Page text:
Thinking about that exchange, Woods' recent tweet and some of the action from this past weekend, I now see that Bivins was correct. Sure, Broner would have been favored against the Juan Carloses (either Salgado or Burgos) but he wouldn't have been such a prohibitive favorite that those fights had no merit. It was much closer to an even fight than Tyson-Abramowitz. Maybe Broner would have been a 4-1 or even a 6-1 favorite, but we see upsets of that magnitude every year – even ones that are more extreme. Danny Garcia and Josesito Lopez were both around 8-1 underdogs when they defeated Amir Khan and Victor Ortiz, respectively.
Adonis Stevenson was not exactly an 8-1 underdog this weekend against Chad Dawson, but he was a sizable one – and he knocked him out in the first round. Erislandy Lara was favored over Alfredo Angulo and almost lost.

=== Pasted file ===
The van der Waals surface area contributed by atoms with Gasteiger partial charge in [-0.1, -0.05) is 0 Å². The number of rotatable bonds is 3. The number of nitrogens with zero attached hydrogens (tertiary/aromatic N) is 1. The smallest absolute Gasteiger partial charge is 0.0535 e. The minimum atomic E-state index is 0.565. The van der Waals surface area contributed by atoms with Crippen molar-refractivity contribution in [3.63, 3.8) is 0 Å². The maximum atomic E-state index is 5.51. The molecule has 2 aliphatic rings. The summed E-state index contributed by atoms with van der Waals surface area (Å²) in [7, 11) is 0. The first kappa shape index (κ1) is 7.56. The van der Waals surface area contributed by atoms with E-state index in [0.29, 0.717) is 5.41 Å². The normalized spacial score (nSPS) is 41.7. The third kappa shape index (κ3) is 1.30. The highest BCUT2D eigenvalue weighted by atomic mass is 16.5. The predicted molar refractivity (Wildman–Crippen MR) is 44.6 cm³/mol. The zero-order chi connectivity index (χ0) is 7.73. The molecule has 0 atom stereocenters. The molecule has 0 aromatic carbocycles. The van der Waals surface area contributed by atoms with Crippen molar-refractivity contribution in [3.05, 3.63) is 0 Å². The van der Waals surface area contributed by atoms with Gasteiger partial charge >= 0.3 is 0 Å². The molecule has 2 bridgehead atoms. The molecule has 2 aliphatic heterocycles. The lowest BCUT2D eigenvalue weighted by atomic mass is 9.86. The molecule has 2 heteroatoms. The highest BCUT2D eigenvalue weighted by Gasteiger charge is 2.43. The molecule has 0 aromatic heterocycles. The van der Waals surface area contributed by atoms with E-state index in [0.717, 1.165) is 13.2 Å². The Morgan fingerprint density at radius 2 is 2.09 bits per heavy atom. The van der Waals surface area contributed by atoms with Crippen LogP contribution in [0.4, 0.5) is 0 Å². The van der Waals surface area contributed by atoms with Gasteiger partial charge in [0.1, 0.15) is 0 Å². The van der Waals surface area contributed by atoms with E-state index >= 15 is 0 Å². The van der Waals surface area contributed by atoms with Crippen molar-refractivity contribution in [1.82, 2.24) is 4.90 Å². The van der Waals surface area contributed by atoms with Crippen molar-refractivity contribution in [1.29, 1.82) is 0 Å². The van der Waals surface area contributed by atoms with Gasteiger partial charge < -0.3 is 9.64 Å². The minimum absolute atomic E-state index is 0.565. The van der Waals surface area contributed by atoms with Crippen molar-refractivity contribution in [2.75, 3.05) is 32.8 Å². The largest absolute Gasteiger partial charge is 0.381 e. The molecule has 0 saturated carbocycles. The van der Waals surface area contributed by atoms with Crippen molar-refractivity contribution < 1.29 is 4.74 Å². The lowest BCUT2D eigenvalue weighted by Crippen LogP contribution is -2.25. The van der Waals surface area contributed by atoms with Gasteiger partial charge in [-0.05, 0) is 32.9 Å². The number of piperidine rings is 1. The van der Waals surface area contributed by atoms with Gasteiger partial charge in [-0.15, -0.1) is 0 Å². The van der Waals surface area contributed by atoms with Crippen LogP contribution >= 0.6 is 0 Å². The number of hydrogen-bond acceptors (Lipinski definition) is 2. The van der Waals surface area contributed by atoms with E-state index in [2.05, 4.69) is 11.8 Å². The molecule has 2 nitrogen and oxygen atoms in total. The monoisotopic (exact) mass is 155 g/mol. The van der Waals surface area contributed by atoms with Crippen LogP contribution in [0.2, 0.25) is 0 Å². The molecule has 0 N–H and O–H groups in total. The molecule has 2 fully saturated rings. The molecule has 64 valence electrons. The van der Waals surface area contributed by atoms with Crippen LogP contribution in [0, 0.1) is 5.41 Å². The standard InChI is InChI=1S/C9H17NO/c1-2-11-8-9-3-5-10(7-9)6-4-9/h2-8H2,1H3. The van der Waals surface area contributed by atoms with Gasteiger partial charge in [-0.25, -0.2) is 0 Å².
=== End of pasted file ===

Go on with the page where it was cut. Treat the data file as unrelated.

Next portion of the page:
Think about probabilities for a second. An 8-1 underdog means that a fighter has a 12.5% of winning (it's math, folks. 12.5 times 8 = 100). While we wouldn't state as a fact that Amir Khan would beat Danny Garcia it's getting in range. Earlier this year, Broner took on Gavin Rees. I saw some sports books that had Rees as an underdog in the 18-1 or 20-1 range. According to that probability, Rees had no more than a 5% chance of winning. If you were to ask knowledgeable boxing people for a prediction of a hypothetical Broner-Rees matchup, they would state something along the lines of, "Broner would crush him." They would say this as a fact not as a supposition, and this is where it gets hairy, and they would be right.